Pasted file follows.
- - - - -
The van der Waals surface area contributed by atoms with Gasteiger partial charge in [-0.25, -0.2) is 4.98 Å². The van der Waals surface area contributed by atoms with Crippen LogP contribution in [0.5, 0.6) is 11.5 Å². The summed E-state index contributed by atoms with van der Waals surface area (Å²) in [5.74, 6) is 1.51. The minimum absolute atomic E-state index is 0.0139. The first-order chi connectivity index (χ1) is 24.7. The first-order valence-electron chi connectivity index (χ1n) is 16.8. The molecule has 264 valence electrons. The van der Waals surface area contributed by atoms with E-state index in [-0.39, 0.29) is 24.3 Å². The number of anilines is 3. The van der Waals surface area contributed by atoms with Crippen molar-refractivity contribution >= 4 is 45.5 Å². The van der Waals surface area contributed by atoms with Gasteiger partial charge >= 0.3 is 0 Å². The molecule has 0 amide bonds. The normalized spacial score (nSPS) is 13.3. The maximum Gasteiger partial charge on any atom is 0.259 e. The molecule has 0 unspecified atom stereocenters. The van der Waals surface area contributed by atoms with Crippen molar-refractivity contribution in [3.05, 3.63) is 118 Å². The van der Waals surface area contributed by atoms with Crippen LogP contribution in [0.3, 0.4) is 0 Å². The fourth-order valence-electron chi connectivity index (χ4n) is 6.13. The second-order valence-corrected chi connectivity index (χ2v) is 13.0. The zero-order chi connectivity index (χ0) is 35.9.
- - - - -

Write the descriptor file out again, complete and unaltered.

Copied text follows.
The van der Waals surface area contributed by atoms with Gasteiger partial charge in [-0.25, -0.2) is 4.98 Å². The van der Waals surface area contributed by atoms with Crippen LogP contribution in [0.5, 0.6) is 11.5 Å². The summed E-state index contributed by atoms with van der Waals surface area (Å²) in [5.74, 6) is 1.51. The minimum absolute atomic E-state index is 0.0139. The first-order chi connectivity index (χ1) is 24.7. The first-order valence-electron chi connectivity index (χ1n) is 16.8. The molecule has 264 valence electrons. The van der Waals surface area contributed by atoms with E-state index in [-0.39, 0.29) is 24.3 Å². The number of anilines is 3. The van der Waals surface area contributed by atoms with Crippen molar-refractivity contribution >= 4 is 45.5 Å². The van der Waals surface area contributed by atoms with Gasteiger partial charge >= 0.3 is 0 Å². The molecule has 0 amide bonds. The normalized spacial score (nSPS) is 13.3. The maximum Gasteiger partial charge on any atom is 0.259 e. The molecule has 0 unspecified atom stereocenters. The van der Waals surface area contributed by atoms with Crippen molar-refractivity contribution in [3.05, 3.63) is 118 Å². The van der Waals surface area contributed by atoms with Crippen LogP contribution in [0.3, 0.4) is 0 Å². The fourth-order valence-electron chi connectivity index (χ4n) is 6.13. The second-order valence-corrected chi connectivity index (χ2v) is 13.0. The zero-order chi connectivity index (χ0) is 35.9.